Things to think about... What would happen if you put a werewolf on the moon?  h is just a little chair and the human brain named itself!

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Posted by tankerbuilder on Thursday, February 11, 2016 12:42 PM

Many have given excellent advice here ;

   Now for an old dog like me , I still do what I was taught over 60 years ago .That is Scrape or don't paint a glue surface .

 Every kit I've built over the years , says right in the instructions ," scrape paint from areas to be glued ". This is good sound advice that cannot be repeated enough .

      Also a good note from " G " , Superglue is fine , But the joint is only as strong as the paint adhesion to the surface of the model or part .    T.B.

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Posted by wing_nut on Thursday, February 11, 2016 2:33 PM

plasticjunkie

You have to scrape off the paint so that the glue can make a positive bond on the mating areas. I either use a thin strip of masking tape to cover the attaching point on the leg and a small dab of blue tak on the mounting hole in the well to keep the paint off.  

 

 

PJ, make oyur mask job even easier by using a little blob of blue tac on the LG end as well. Easier than trying to tape a tiny little thing.  

Marc  

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  • From: Cameron, Texas
Posted by Texgunner on Thursday, February 11, 2016 2:49 PM

wing_nut

 

 

 

 

 

Thanks, that's a good tip, one I never thought of...Big Smile


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Posted by GMorrison on Thursday, February 11, 2016 2:55 PM

Elmer's is pretty good for that too. I find it's a great way to mask little dots. Just apply a drop with a toothpick.

 Modeling is an excuse to buy books.

 

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Posted by LrdSatyr8 on Tuesday, February 16, 2016 7:27 AM

GMorrison

Elmer's is pretty good for that too. I find it's a great way to mask little dots. Just apply a drop with a toothpick. 

Great advice and it just reminded be... If you apply Elmer's glue to all your glue surfaces (edges that will be glued to other parts later) and allow it to dry before you start painting, you can just peel the dried glue off and the surface will be paint free! EASY PIZY!  Can even thin it down with a little water (note I say a LITTLE water) and paint it on the glue surfaces to get it more precise.  I know alot of those liquid masking products that are available are basically just thinned down Elmer's glue with a touch of food coloring.  Can also be used to mask already painted areas to protect from overspray and will get into all the little nooks and crannys.  It just peels off when done so you don't have to worry about it damaging your model at all!

Things to think about... What would happen if you put a werewolf on the moon?  h is just a little chair and the human brain named itself!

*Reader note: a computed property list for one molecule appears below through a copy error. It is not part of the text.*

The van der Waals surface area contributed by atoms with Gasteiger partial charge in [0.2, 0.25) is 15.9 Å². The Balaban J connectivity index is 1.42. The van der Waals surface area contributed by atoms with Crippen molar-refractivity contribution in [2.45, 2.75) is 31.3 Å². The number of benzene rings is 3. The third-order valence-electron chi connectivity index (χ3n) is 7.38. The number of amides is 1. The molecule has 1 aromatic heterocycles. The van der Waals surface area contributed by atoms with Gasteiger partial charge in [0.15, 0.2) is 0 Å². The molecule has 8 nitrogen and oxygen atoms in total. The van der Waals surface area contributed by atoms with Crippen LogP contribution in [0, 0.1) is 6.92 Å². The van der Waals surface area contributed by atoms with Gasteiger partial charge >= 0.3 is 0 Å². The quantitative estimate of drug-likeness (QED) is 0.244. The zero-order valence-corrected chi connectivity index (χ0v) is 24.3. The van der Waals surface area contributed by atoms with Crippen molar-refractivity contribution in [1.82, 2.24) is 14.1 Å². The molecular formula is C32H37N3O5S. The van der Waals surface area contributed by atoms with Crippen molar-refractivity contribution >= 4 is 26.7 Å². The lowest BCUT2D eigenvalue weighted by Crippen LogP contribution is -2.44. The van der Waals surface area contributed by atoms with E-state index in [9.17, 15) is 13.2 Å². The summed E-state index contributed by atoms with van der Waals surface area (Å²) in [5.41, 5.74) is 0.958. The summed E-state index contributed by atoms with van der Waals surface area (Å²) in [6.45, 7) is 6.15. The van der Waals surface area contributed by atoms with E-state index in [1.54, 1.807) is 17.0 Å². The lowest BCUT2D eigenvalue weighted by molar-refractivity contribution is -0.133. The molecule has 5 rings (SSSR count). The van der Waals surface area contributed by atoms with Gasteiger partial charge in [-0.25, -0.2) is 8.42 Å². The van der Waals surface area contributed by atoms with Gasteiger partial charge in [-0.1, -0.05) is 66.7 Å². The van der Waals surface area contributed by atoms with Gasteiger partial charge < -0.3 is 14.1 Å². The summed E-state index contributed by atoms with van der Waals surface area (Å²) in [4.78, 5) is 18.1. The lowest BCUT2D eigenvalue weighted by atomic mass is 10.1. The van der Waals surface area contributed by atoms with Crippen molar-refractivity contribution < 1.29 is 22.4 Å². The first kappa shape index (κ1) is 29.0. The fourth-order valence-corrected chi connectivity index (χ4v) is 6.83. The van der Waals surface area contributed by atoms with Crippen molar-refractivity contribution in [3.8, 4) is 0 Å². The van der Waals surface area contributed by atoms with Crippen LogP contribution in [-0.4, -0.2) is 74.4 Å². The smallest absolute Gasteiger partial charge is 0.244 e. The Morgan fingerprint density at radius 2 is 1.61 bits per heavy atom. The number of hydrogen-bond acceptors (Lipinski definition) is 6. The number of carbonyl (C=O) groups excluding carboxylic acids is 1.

• Member since
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Posted by infofrog on Saturday, February 27, 2016 7:03 AM

I like the pin vise to drill small hole.. then aplly little glue .

This seems to work great for me so far

Thank for the advice

Rick

  • Member since
    April 2015
Posted by LrdSatyr8 on Monday, April 4, 2016 7:59 AM

Has anyone tried that new UV glue that they've been advertising on TV lately?  The one that you shine the UV light on and it hardens in seconds?  Thought about getting some but not sure if I should!

Things to think about... What would happen if you put a werewolf on the moon?  h is just a little chair and the human brain named itself!

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Posted by Jay Jay on Monday, April 4, 2016 8:13 AM

Yes i have tried it and like it very much. Especially on clear parts...no fogging or crazing and it sticks better than anything else i have tried.  it also makes windows well and instantly dries . I have not used it anywhere else except for canopies etc.

 

 

 

 

 

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Posted by KillinMeSmalls on Monday, April 11, 2016 5:57 AM

I've had great results using Tamiya Extra Thin on un-painted parts, and super glue (CA) on painted parts. I use a tooth pick to apply the CA. 

- Smalls

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Posted by MJY65 on Wednesday, June 9, 2021 2:51 PM

I've used Bondic with good results in several situations.  Keep in mind that the glue must actually be exposed to the light to cure.  You can't put it "under" the part where it is in complete shadow or it is just like keeping it in the tube.  

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  • From: Bethlehem PA
Posted by the Baron on Thursday, June 10, 2021 2:28 PM

I scrape the paint away from the mating surfaces.  I prefer to use styrene cement to join styrene to styrene, though.  I want the weld bond that it provides

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Posted by rocketman2000 on Friday, June 11, 2021 8:07 AM

I have a little screwdriver from a cheap set.  It is a convention blade about 1/16 inch wide.  The conventional blades in the set are useless with screws because of a weakness that lets the blades twist.  But it scrapes paint nicely so I saved it as a paint scraper.  It fits into small areas where a knife blade cannot.

Don Stauffer in Minnesota

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Posted by plasticjunkie on Friday, June 11, 2021 3:34 PM

Six year old thread revived.

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Too many models to build, not enough time in a lifetime!!

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Posted by Eaglecash867 on Friday, June 11, 2021 3:44 PM

Its from a new Stephen King book, "Thread Sematary". 

"Remember, Lewis.  Sometimes dead is better." Big Smile